Community based, brief motivational interventions presents an innovative approach for vulnerable older adult communities where prevention of healthcare risks is critical. Health behavior risks among older adults can include unhealthy diet and nutrition [1-5], sedentary lifestyle and physical inactivity [1,6-9], alcohol use and abuse [6,10,11] and poor oral hygiene [1,12]. These risks can compromise patient outcomes increasing the likelihood of developing or worsening chronic disease [2-4,7,8,13]. At least 75% of health care dollars are expended on chronic disease [14,15]. According to the Centers for Disease Control (CDC), most of the sickness, dependency, disability, use of resources, institutionalization and premature morbidity and mortality associated with chronic disease can be avoided through preventive measures [16]. Significant correlations have been noted between strategies that promote health behavior change and improvements in chronic disease prevention and self-management [17-21]. Various individual-level factors have been identified as determinants of health behavior change including knowledge; skills [22,23]; perceived: barriers; benefits; self-efficacy; health status; locus of control; and, interpersonal and situational influences [24-26]. Health behavior risk factors pose a significant problem to the elderly patient, especially those that are community dwelling.Efforts that promote health behavior change have the potential to improve outcomes. Brief motivational techniques have demonstrated efficacy in several conditions. The extent to which nurse practitioners engage in an are confident in brief motivational interventions is not known nor how confidence and attitudes towards BAP influence patient uptake of this intervention.

The extent to which NP’s engagement and confidence in brief motivational interventions is not known nor how confidence and attitudes toward BAP influences patient uptake of this intervention.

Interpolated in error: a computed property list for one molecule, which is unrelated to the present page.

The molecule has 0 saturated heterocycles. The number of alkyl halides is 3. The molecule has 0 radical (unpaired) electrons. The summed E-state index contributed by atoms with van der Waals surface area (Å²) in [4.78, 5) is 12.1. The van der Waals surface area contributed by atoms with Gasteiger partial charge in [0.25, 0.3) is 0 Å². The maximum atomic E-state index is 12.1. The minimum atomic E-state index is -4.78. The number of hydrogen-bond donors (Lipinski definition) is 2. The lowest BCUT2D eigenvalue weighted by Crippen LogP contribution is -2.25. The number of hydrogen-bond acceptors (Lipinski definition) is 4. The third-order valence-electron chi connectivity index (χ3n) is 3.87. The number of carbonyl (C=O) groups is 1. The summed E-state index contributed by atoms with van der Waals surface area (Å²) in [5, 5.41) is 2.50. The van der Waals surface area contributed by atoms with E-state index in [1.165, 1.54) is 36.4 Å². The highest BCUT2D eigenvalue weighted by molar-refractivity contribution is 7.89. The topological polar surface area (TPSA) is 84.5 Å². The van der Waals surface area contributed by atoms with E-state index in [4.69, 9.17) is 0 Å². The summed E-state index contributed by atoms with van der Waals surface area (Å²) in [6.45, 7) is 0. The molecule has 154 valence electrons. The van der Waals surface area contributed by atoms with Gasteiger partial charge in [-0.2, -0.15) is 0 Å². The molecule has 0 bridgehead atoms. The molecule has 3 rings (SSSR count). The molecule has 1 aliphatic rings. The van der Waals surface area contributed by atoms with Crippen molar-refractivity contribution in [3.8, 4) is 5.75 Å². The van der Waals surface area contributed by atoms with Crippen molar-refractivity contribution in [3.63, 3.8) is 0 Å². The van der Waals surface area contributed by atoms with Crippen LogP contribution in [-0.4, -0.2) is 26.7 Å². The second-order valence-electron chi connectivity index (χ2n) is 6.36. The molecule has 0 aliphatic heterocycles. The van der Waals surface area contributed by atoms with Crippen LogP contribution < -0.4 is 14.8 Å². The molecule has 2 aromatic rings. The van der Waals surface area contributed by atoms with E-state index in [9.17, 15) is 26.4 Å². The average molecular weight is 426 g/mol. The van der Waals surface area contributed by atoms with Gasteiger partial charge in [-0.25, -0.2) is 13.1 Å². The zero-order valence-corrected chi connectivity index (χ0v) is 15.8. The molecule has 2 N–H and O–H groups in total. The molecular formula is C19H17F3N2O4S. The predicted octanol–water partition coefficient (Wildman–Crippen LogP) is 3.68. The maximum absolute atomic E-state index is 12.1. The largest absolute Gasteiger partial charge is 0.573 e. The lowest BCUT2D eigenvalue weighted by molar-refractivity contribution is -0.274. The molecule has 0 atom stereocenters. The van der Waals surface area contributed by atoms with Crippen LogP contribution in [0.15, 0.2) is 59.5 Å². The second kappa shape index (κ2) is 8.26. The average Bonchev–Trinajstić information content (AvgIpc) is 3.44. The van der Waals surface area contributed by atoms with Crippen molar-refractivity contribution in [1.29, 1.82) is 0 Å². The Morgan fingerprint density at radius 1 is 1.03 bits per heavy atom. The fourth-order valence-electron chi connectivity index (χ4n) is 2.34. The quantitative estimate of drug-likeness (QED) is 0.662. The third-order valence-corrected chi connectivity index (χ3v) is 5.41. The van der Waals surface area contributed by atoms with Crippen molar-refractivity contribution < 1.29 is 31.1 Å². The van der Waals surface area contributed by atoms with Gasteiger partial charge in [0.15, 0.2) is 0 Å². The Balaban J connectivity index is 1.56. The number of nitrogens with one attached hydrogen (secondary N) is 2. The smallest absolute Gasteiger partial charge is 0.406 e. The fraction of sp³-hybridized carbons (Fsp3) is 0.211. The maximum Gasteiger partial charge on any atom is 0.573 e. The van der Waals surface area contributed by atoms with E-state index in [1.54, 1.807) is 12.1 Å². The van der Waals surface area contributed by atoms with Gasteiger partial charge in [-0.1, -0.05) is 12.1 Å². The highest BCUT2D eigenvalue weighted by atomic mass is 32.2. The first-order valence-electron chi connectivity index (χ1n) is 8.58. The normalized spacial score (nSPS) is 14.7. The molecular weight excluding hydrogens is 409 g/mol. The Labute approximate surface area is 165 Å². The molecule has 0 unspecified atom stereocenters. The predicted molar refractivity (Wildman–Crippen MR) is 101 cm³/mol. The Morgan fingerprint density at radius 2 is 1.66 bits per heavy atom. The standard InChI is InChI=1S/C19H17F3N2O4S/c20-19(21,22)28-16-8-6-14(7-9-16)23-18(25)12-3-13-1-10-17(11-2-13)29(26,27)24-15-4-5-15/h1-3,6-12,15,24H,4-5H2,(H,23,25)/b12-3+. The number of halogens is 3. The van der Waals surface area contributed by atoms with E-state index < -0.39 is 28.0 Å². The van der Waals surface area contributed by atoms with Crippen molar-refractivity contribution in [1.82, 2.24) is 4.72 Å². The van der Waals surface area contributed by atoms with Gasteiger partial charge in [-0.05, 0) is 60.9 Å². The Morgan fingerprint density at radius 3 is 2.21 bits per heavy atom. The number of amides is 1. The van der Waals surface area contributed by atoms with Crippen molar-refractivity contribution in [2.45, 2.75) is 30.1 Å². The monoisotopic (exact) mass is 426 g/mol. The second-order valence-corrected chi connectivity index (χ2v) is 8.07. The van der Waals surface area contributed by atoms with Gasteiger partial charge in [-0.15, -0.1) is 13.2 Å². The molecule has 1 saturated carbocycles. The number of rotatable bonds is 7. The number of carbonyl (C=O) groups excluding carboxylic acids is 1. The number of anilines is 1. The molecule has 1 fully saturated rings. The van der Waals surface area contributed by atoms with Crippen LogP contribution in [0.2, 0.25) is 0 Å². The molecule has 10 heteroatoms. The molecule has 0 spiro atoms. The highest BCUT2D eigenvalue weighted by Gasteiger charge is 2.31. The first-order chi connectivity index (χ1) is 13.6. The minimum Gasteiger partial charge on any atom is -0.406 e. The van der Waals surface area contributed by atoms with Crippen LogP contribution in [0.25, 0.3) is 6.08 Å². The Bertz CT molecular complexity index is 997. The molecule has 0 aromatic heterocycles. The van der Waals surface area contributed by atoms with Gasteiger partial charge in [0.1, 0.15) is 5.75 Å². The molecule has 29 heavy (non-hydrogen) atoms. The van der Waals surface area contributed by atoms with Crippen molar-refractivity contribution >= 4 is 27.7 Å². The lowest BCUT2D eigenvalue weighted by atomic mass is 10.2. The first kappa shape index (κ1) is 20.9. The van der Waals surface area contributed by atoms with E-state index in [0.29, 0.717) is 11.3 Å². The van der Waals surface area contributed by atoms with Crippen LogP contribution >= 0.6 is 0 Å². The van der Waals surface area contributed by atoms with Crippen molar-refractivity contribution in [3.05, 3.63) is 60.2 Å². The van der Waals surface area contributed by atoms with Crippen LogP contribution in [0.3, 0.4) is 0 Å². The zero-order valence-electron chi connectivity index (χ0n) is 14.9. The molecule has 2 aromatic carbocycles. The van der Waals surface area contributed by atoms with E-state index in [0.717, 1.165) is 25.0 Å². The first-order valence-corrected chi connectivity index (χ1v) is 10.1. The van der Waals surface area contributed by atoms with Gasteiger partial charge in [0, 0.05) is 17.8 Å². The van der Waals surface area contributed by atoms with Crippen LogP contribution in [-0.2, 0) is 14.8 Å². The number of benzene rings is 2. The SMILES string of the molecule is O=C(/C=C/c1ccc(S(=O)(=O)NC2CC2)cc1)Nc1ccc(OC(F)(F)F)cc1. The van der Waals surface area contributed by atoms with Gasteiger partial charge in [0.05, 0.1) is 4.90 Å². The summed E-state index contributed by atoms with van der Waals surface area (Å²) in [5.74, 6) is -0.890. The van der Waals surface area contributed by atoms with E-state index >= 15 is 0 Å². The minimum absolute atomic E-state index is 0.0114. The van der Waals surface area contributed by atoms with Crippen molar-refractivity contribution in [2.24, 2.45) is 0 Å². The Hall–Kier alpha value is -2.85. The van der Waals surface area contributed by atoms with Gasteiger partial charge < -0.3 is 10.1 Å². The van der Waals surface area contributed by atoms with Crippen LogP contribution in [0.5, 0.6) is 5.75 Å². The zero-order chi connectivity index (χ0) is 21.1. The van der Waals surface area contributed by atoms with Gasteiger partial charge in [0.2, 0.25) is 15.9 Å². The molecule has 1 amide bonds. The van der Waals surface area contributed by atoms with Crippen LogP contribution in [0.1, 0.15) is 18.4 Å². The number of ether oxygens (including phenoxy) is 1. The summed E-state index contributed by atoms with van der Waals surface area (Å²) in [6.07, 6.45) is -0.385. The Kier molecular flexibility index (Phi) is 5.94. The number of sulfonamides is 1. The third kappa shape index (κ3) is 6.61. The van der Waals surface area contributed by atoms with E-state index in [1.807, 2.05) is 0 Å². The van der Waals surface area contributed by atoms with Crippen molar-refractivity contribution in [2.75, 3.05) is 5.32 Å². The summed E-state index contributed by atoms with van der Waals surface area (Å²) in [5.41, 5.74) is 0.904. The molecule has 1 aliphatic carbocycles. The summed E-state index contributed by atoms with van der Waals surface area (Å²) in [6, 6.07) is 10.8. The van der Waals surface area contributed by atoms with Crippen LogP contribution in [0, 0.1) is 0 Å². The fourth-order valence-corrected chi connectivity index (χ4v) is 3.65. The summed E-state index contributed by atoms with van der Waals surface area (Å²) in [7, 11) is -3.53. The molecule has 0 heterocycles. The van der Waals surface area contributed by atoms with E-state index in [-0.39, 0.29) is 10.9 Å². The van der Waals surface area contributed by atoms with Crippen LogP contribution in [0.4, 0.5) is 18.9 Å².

Langer et al. [27] reported that patients with COPD found motivational interventions very empowering and described them as having “enduring motivational benefits” in helping patients engage in self-management. In busy clinical practices, brief interventions can be effective “in less than 10 min” for encouraging women to exercise which exceeded those of traditional methods [28]. Dermen et al. [12] reported improvements in patient dental care and indicated that delivery is feasible by providers and implementation may encourage improved dental maintenance. In fact, addressing one health risk behavior may prompt other positive health behaviors [3]. Motivational coaching programs for behavior change are feasible and acceptable in a variety of healthcare settings [29].

An essential role of nurse practitioners is utilizing effective approaches to help individuals modify health behaviors. However, many nurses report minimal effectiveness and expertise in their ability to prevent and treat health risk behaviors. Preventive care is more effective in improving health than routine health care, yet research indicates that many patients do not seem to receive preventive strategies due to provider barriers [16,30]. Previously established approaches for motivating patients relied on advice, encouragement, education and persuasion, but these methods may not be effective as many patients do not heed recommendations or are not motivated to change [15,31,32]. Among older adults, education is less effective than counseling and counseling interventions are not generally employed [33,34]. This can result in frustration for professionals and patients alike.

Barriers To Implementation Of Brief Motivational Techniques